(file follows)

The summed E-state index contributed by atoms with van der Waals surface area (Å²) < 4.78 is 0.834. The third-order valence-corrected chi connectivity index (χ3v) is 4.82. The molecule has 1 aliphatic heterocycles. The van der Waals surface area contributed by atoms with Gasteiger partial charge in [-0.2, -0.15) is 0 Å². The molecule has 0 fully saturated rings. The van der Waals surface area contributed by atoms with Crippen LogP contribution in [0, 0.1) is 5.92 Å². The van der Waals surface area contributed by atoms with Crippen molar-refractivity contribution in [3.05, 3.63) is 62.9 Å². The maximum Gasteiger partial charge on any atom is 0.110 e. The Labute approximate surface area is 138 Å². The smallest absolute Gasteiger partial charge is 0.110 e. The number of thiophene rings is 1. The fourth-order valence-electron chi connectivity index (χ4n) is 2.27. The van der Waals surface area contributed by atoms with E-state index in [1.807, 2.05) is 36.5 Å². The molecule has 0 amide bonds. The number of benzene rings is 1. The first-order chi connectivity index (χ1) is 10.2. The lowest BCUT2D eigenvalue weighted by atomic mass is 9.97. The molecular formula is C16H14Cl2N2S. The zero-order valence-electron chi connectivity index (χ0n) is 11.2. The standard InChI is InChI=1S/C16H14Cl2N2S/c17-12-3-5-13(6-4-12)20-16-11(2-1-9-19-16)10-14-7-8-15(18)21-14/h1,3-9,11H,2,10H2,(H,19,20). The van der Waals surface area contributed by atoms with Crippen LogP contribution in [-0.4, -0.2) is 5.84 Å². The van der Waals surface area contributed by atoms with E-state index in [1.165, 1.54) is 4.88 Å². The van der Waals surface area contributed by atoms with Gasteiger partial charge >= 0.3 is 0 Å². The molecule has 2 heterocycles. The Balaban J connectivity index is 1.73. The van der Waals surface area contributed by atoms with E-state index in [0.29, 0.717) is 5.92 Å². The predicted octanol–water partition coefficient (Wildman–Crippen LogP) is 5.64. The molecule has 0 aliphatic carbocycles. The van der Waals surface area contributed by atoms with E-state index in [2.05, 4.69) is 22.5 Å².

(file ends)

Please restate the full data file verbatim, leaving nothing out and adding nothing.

The summed E-state index contributed by atoms with van der Waals surface area (Å²) < 4.78 is 0.834. The third-order valence-corrected chi connectivity index (χ3v) is 4.82. The molecule has 1 aliphatic heterocycles. The van der Waals surface area contributed by atoms with Gasteiger partial charge in [-0.2, -0.15) is 0 Å². The molecule has 0 fully saturated rings. The van der Waals surface area contributed by atoms with Crippen LogP contribution in [0, 0.1) is 5.92 Å². The van der Waals surface area contributed by atoms with Crippen molar-refractivity contribution in [3.05, 3.63) is 62.9 Å². The maximum Gasteiger partial charge on any atom is 0.110 e. The Labute approximate surface area is 138 Å². The smallest absolute Gasteiger partial charge is 0.110 e. The number of thiophene rings is 1. The fourth-order valence-electron chi connectivity index (χ4n) is 2.27. The van der Waals surface area contributed by atoms with E-state index in [1.807, 2.05) is 36.5 Å². The molecule has 0 amide bonds. The number of benzene rings is 1. The first-order chi connectivity index (χ1) is 10.2. The lowest BCUT2D eigenvalue weighted by atomic mass is 9.97. The molecular formula is C16H14Cl2N2S. The zero-order valence-electron chi connectivity index (χ0n) is 11.2. The standard InChI is InChI=1S/C16H14Cl2N2S/c17-12-3-5-13(6-4-12)20-16-11(2-1-9-19-16)10-14-7-8-15(18)21-14/h1,3-9,11H,2,10H2,(H,19,20). The van der Waals surface area contributed by atoms with Crippen LogP contribution in [-0.4, -0.2) is 5.84 Å². The van der Waals surface area contributed by atoms with E-state index in [1.165, 1.54) is 4.88 Å². The van der Waals surface area contributed by atoms with Gasteiger partial charge >= 0.3 is 0 Å². The molecule has 2 heterocycles. The Balaban J connectivity index is 1.73. The van der Waals surface area contributed by atoms with E-state index in [0.29, 0.717) is 5.92 Å². The predicted octanol–water partition coefficient (Wildman–Crippen LogP) is 5.64. The molecule has 0 aliphatic carbocycles. The van der Waals surface area contributed by atoms with E-state index in [2.05, 4.69) is 22.5 Å².